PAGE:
What causes inflammation?

– Sandra


Inflammation is a situation where localized tissues of the body are swollen after the immune system kicks into gear. Most conditions ending in “itis” reflect an inflammatory condition such as gastritis and tendonitis. For acute inflammation, the instigators are usually an injury or infection and the inflammatory response is a defensive mechanism that we need to begin healing. For chronic inflammation, the culprits might be autoimmune disease, arthritis, or persistent foreign pathogens, and the inflammatory response occurs over a number of months or years instead of ending when it should.

Nutritionally, some foods may play a role in the development of chronic inflammation, while others help to prevent or resolve it. According to the Arthritis Foundation, sugar, saturated fat, trans fat, omega-6 fatty acids, refined carbohydrates, monosodium glutamate (MSG), gluten and casein are all notable food ingredients that can cause inflammation1. The publication Medical News Today recently advised that fried foods, white bread, pastry, soda and sugary drinks, red meat, margarine, and lard are foods that aggravate inflammation2.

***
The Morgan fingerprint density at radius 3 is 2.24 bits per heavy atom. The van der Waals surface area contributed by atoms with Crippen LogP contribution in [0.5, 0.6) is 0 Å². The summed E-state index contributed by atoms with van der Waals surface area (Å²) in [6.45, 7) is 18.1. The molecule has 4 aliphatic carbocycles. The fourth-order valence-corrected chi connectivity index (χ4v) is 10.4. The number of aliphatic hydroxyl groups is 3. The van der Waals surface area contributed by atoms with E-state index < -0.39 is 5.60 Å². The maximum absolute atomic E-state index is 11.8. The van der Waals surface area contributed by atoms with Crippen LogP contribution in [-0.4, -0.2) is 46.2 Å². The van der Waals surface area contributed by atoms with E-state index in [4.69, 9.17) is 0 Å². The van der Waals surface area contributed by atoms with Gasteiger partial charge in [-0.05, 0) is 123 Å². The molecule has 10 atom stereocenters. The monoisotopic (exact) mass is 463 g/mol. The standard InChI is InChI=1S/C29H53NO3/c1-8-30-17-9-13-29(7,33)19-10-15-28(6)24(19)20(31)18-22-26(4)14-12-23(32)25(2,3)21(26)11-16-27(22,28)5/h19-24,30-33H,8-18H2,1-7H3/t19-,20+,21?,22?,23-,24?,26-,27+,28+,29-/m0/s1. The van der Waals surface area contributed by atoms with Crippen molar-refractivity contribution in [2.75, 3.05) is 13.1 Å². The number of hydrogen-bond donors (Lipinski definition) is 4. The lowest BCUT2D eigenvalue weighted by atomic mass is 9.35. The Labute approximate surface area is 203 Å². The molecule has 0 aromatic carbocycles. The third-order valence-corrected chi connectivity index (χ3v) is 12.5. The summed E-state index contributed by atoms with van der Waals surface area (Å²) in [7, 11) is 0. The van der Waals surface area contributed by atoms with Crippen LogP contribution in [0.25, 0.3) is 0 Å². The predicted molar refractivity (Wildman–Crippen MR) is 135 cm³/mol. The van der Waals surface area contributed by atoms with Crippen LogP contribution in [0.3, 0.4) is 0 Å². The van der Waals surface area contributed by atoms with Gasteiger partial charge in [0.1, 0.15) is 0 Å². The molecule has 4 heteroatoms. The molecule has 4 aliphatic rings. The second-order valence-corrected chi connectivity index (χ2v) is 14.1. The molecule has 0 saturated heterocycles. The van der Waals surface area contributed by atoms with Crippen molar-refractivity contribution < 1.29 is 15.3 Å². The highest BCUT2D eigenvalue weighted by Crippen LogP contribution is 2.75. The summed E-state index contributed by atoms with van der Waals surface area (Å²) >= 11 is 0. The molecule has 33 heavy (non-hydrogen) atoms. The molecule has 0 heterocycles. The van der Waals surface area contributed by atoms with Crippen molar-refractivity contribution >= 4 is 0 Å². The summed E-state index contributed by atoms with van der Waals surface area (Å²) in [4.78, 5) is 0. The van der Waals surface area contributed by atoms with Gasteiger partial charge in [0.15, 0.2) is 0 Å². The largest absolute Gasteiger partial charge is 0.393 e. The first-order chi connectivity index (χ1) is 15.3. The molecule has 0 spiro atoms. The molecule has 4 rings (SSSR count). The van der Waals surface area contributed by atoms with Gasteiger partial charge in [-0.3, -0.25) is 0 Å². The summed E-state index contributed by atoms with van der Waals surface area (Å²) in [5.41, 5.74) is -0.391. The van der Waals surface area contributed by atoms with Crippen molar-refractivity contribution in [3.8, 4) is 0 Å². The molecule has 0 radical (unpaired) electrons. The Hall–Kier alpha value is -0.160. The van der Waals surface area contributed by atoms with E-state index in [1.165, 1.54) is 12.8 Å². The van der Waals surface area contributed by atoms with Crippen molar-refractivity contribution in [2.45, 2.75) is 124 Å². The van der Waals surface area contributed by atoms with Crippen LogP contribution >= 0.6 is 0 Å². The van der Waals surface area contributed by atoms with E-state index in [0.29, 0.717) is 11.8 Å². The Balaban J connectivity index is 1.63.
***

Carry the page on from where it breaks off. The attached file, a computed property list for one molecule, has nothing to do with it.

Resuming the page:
Knowing what to avoid is half the battle in preventing chronic inflammation. Including these foods in your diet may help reduce the risk of inflammation: olive oil, tomatoes, nuts, green leafy vegetables, fatty fish (such as salmon and mackerel), and fruit.


– Debbie J., MS, RD

This article should not replace any exercise program or restrictions, any dietary supplements or restrictions, or any other medical recommendations from your primary care physician. Before starting any exercise program or diet, make sure it is approved by your doctor.

Some questions have been edited for length and/or clarity.

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